Humor is a funny thing. What we find funny–what we spontaneously laugh at–tells others more about us than might be revealed by an extended interview. Consider this passage from a blog post dedicated to the defense of what its author regards as “Enlightenment values.” The author quotes a passage from Zeev Sternhell’s The Anti-Enlightenment Tradition, and comments as follows:
Sternhell takes Rousseau and Kant to be Enlightenment figures, though he is very aware of their being “complex and ambiguous figures in the history of Western political thought.”
(By contrast, I take Rousseau and Kant to be Counter-Enlightenment figures, though I agree very much with Sternhell that those are difficult judgment calls. And I laughed out loud at his quoting from Judith Shklar’s Men and Citizens on Rousseau as “the Homer of the losers.” Perfect.)
So “the Homer of the losers” is supposed to be funny. Maybe because losers are?
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Here’s an exchange I just had with Stephen Hicks over a recent Wall Street Journal article, “A Generation of American Men Give Up on College” (Sept. 6, 2021). (The Journal piece is paywalled, but can be one-time accessed by registering.)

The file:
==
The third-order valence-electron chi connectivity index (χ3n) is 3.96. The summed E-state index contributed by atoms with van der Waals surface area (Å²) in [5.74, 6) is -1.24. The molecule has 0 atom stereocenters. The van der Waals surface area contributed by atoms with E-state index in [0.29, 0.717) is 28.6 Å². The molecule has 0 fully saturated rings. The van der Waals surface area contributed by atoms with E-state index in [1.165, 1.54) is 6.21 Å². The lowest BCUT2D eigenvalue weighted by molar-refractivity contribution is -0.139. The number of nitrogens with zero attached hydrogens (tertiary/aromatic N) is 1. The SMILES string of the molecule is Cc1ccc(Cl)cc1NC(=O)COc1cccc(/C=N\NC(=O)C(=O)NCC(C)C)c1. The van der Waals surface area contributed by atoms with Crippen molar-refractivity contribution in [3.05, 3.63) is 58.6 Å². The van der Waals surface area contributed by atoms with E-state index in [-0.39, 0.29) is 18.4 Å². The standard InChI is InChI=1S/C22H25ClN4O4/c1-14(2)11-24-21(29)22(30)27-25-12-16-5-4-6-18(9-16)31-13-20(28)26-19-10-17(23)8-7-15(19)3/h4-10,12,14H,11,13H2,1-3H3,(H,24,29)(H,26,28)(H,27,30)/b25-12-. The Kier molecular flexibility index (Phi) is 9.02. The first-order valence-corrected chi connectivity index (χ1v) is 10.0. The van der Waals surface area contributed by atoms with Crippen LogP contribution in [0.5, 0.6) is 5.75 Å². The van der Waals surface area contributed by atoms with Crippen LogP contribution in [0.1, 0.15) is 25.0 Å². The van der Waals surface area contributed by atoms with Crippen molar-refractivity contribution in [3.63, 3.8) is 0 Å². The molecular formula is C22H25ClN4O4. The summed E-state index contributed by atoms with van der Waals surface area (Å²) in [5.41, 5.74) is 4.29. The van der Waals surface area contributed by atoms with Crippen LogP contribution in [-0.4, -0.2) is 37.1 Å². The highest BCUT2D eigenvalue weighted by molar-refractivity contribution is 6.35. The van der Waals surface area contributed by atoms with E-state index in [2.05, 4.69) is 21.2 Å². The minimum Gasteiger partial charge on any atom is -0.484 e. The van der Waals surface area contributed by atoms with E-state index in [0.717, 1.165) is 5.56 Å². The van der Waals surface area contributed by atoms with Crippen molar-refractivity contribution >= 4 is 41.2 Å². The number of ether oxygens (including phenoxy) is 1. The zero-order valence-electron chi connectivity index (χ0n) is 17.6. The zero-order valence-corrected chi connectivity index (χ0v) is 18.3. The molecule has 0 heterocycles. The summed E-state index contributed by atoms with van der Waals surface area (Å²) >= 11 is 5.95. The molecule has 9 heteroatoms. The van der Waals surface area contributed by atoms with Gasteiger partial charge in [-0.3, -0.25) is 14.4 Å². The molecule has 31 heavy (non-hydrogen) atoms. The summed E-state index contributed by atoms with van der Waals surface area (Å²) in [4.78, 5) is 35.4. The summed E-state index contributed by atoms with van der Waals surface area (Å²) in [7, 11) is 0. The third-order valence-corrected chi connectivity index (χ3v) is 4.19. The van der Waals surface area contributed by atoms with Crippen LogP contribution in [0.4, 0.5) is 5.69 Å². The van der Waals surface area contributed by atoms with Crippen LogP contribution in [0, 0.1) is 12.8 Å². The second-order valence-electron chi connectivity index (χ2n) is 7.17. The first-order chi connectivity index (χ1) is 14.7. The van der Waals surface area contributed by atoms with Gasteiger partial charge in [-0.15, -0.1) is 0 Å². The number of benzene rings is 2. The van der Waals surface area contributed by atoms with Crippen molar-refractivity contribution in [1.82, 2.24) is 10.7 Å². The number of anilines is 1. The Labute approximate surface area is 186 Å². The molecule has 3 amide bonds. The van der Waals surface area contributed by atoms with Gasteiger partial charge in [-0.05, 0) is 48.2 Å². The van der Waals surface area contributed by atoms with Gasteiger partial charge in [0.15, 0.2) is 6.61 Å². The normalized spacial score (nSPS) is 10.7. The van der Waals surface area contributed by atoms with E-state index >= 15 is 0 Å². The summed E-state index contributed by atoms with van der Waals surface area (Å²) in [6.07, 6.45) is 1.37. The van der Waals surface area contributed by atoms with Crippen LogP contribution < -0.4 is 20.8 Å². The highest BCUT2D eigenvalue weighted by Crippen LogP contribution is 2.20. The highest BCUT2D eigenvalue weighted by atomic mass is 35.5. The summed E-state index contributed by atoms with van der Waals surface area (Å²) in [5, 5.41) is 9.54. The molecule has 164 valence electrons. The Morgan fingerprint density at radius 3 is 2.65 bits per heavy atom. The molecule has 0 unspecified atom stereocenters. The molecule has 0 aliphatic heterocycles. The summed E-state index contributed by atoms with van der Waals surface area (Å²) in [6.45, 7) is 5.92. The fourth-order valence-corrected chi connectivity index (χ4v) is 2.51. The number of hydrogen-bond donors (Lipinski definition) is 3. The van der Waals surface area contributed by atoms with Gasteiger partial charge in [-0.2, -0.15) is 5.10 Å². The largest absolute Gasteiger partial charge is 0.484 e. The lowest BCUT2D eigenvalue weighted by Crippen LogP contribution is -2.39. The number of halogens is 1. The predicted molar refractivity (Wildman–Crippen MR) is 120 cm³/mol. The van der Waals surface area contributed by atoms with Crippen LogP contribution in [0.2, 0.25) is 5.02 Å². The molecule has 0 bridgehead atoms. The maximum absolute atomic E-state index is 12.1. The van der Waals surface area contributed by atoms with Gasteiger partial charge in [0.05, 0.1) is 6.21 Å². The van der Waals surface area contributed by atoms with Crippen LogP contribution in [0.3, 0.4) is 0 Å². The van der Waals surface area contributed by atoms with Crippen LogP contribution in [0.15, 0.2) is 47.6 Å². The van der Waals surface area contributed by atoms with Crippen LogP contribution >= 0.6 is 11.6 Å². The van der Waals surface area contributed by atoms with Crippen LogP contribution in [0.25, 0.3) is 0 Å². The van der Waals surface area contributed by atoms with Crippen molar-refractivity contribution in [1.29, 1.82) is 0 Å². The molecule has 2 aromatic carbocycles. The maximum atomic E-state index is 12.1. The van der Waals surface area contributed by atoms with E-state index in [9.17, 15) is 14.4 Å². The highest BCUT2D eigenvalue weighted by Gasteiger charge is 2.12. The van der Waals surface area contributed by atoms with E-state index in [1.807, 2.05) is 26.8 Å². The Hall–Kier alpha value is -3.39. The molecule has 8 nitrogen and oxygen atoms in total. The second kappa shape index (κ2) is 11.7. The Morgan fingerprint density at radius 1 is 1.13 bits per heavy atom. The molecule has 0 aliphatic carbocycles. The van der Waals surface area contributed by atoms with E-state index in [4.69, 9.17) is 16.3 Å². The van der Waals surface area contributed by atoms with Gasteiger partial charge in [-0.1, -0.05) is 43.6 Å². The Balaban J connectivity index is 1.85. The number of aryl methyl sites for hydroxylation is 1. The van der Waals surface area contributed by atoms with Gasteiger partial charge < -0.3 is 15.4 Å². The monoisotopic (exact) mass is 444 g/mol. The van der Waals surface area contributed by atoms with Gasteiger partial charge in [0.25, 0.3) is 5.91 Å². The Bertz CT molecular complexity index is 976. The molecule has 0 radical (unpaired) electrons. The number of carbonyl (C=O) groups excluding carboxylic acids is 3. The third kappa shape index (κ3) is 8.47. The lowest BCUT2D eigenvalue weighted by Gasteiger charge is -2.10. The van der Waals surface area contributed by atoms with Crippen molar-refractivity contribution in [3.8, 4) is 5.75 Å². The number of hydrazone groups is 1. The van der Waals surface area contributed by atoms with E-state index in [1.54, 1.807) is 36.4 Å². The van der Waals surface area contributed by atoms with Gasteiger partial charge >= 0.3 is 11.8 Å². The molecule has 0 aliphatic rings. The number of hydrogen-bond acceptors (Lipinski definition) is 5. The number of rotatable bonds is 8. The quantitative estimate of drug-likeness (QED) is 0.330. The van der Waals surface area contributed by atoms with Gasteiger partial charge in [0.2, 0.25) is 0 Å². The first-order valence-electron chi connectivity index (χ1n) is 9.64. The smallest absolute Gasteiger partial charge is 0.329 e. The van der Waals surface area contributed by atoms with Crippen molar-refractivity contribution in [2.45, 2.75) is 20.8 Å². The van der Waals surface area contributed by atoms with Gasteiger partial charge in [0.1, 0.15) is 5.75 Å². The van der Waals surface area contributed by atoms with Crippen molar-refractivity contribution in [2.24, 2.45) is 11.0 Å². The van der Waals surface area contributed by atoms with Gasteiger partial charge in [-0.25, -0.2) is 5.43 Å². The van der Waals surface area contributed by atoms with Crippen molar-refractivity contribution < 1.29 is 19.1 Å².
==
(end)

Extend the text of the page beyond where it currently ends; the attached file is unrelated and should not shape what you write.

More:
Naturally, I’m having trouble with the technological wonders of the “block editor,” so I’ve indicated in italics where each separate quotation begins.
Stephen’s reaction to the article:
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- This is a bad thing. Boys and young men have been ill-served by mainstream education, such that they are unmotivated and unprepared for life’s challenges — and they know it in their bones.
- This is a good thing. Rather than waste two or four more years of the same at colleges and universities that extend the mis-education, the young men will gropingly get into real life and actually find something engaging and valuable to do.
Stephen Hicks (Philosophy, Rockford University) has an article up at his website, also published elsewhere, on “How to Tame Religious Terrorists,” meaning, essentially how to tame Islamic terrorists. Below I’ve posted a long comment I wrote in response. I’ve added hyperlinks in the version below, and added a clause to one sentence to clarify its meaning (“as is typically done in the United States”).
It should go without saying that my point is not that all Islamic terrorism can be justified as a legitimate response to real grievances (it can’t), but simply that some Islamic terrorists (and would-be terrorists, or sympathizers with those terrorists) have real grievances. One way (though not the only way) of “taming” terrorism would be to reduce the number of real grievances they have, especially when we ourselves are the direct or indirect source of the grievance–as in the Israeli case, we are. Continue reading →